In the age of climate change, the catchphrase that seems to be on everyone’s mind is “Going Green.” You can see the slogan on signs, in commercials and even on some of your favorite television shows. As companies start to grapple with the responsibility of adopting practices that are ecologically sound and efficient, the individual consumer will start to ask, “is your company green?”
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In some industries, that question’s answer is an easy yes, but some companies in the cannabis industry could answer with an easy no. According to a report published in 2012 by Evan Mills, a research at Lawrence Berkeley National Laboratory, cannabis cultivation makes up approximately one percent of energy use in the United States.
One percent may not sound like a lot, but it is a staggering statistic considering population and common energy consumption habits in our country. To give you a better perspective, that is over $6 billion a year in energy consumption, and that was before cannabis legalization in Colorado.
If you’re left scratching your head as to why cannabis cultivation consumes so much energy, don’t feel bad. To the average cannabis enthusiast, growing marijuana consists of planting the seed, watering it, and providing it with sunlight. To some extent, this is correct.
If you want low-grade ditch weed, then simple seed, water and sun will suffice. However, commercial growers have higher standards of quality, and as such require heaters, carbon dioxide and ozone generators, carbon filters, dehumidifiers, fans, etc. There is more to cannabis cultivation than its surface shows.
In an effort to combat excessive energy consumption many cannabis growers, energy companies and municipalities are working to create efficient cannabis cultivation. Xcel Energy, an electric and gas company, is offering case by case rebates for cannabis growers that turn in their older lights in exchange for newer and more efficient grow lights.
Gabriel Romero, an Xcel spokesman, told the MIT Technology Review that Xcel is currently conducting research on cannabis and energy consumption. “We know that grow-house operations vary tremendously in size and scope and how they run their operations, so we are in the midst of compiling data,” Romero explained. The company is expected to rollout a more comprehensive rebate program in the coming months after it collects more data.
Although research is being conducted, many municipalities have taken it upon themselves to curb energy use that is a direct result of cultivating cannabis. In Boulder, Colorado, the Boulder City Council passed a city-wide ordinance restricting cannabis growers to purchasing energy from renewable sources like wind or solar energy, or buying carbon-offsets.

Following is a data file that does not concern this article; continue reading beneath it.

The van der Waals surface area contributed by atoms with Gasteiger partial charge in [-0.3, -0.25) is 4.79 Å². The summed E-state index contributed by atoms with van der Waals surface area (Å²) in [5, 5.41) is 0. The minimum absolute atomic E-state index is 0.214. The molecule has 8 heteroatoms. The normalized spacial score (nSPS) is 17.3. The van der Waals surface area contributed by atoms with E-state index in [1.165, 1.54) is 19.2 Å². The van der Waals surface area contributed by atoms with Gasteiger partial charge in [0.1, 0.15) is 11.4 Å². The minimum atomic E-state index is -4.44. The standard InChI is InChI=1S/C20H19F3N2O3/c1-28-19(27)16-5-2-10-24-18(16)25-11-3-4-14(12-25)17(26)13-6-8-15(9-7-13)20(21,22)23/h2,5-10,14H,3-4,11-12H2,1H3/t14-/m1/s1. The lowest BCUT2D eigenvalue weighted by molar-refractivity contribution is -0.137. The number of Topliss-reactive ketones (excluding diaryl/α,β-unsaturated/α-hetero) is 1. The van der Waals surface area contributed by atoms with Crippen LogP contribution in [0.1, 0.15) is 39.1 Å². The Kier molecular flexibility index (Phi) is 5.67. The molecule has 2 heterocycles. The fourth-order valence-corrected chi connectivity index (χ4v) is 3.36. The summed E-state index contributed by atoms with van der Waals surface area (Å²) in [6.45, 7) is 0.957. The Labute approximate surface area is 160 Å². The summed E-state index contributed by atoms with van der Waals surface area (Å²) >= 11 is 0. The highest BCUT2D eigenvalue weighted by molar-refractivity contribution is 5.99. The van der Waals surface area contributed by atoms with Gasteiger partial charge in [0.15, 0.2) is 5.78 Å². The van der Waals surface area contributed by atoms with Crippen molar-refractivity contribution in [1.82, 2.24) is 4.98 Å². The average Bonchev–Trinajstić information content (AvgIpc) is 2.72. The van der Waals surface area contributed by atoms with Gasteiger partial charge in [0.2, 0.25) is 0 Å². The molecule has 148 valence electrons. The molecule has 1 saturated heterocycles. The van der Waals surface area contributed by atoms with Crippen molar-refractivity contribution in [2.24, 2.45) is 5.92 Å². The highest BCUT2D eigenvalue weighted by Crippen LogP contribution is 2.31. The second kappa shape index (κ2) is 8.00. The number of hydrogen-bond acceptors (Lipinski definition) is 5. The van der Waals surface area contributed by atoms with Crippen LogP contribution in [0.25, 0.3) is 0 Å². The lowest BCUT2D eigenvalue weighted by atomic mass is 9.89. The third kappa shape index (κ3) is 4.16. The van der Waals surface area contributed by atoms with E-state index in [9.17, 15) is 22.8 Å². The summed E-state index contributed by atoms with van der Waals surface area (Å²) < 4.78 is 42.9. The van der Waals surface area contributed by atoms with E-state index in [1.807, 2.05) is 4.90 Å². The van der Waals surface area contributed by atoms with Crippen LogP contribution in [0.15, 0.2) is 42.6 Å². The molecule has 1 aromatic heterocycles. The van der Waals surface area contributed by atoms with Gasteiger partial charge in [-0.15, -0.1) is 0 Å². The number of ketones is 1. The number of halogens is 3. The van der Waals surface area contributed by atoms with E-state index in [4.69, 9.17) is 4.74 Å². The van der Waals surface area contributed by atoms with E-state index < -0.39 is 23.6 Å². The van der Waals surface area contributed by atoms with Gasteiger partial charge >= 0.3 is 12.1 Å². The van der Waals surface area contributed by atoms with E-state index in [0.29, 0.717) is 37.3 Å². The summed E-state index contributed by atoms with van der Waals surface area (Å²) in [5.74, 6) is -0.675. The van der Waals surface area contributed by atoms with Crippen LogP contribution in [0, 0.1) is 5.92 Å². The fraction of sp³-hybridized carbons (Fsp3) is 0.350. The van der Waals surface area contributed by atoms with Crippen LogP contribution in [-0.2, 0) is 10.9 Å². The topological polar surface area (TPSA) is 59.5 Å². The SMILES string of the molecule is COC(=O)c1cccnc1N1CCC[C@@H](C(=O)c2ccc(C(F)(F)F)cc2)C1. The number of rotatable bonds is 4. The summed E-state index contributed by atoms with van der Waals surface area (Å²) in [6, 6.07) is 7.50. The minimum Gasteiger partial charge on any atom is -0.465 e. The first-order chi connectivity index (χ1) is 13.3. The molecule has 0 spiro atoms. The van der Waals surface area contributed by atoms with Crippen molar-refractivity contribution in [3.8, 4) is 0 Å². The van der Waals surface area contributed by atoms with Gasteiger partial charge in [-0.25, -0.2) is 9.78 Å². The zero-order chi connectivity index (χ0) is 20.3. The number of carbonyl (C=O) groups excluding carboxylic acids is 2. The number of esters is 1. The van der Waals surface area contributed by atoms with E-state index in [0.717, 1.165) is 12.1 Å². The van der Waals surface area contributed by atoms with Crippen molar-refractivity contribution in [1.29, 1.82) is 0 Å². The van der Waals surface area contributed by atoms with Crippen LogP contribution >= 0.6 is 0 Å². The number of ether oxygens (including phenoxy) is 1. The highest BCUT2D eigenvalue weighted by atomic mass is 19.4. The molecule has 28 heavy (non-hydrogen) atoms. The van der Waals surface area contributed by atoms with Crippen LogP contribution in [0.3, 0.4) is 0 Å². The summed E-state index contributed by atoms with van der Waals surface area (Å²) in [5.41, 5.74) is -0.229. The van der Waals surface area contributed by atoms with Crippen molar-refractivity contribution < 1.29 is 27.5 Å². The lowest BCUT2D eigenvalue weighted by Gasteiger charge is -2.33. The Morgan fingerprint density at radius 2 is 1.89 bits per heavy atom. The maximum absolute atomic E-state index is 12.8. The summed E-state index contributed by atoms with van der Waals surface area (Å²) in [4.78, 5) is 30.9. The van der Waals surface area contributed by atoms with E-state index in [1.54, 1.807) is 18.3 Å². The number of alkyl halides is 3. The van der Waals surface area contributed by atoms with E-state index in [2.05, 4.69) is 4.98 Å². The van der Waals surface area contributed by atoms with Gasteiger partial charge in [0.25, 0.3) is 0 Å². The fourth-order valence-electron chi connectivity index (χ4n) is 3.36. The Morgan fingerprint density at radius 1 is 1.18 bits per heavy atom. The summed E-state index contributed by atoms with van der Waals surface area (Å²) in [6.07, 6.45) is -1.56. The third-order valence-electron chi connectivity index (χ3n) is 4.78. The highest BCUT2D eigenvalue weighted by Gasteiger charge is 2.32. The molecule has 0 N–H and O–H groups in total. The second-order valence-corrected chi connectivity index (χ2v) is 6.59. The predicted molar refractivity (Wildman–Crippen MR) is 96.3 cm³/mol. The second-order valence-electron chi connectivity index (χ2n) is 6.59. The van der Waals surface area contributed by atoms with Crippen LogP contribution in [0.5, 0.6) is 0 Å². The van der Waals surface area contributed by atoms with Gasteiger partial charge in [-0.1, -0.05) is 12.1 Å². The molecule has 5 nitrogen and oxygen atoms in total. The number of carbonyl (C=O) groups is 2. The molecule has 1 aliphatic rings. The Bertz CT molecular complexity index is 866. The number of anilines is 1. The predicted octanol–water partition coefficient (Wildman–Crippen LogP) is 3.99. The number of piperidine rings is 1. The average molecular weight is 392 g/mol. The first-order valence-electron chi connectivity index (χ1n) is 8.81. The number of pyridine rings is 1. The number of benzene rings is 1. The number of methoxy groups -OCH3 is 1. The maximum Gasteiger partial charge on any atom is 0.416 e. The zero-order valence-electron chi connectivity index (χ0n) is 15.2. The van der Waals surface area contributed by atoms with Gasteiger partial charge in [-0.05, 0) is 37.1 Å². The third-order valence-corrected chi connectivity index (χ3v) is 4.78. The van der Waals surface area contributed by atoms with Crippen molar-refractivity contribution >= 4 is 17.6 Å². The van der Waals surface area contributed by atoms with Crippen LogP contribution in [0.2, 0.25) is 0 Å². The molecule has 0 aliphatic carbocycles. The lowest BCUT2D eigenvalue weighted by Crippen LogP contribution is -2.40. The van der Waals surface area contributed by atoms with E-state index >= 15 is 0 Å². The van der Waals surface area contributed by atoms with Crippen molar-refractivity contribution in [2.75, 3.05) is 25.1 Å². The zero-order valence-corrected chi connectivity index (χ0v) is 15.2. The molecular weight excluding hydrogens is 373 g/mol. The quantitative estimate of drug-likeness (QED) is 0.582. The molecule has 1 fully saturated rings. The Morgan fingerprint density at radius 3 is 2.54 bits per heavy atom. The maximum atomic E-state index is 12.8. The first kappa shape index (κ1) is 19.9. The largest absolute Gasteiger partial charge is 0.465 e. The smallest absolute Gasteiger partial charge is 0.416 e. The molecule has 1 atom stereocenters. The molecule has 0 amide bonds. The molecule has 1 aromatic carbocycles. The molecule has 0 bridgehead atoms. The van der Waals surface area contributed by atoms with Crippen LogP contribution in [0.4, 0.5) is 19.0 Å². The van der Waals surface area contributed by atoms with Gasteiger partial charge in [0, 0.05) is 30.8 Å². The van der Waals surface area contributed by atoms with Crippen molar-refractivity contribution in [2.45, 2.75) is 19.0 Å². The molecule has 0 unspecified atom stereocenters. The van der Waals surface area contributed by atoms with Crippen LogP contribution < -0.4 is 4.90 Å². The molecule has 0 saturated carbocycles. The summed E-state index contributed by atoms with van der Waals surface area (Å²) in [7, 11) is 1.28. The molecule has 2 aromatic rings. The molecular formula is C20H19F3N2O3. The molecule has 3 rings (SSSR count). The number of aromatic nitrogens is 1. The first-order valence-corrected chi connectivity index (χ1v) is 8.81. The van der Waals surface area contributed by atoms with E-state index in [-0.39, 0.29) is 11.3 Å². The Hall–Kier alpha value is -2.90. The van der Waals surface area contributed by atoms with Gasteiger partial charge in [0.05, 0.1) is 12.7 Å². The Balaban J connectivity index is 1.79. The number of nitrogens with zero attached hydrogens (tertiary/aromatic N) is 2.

Within the industry, many cannabis companies are embracing the Go Green mentality and market themselves as such. One such cannabis company is Greenly, a dispensary based in Los Angeles. According to the website, Greenly’s mission is to “minimize any waste and make sure that our company runs in the most optimized fashion.” With such a direct mission statement, Greenly clearly communicates its environmental stance to consumers.
To help cannabis cultivators like Greenly bolster their green claim, organic certification companies have started certifying cannabis crops. Clean Green Certified, an organic certification company in California, has begun issuing green certifications for cannabis growers. With methods modeled after the USDA National Organic Program, Clean Green Certified monitors growing practices, legal compliance and inspects the actual crops.
To many in the United States, Going Green is just a slogan that occasionally appears on their television or water bottle, but to the cannabis industry, going green is a must. Cannabis cultivation consumes too much energy and resources to behave like any other standard industry. Between energy and ecological concerns, cannabis cannot risk its tenuous acceptance by playing fast and loose with the environment.
Financially speaking, and ignoring the environmental aspect, the current model of energy use is simply unsustainable. If the pre-recreational cannabis industry spent $6 billion on energy in 2012, how much more money will the cannabis industry spend on energy this year or when all 50 states legalize cannabis? It may be expensive in the short term, but switching to alternative energy will be better for your bottom line in the long run.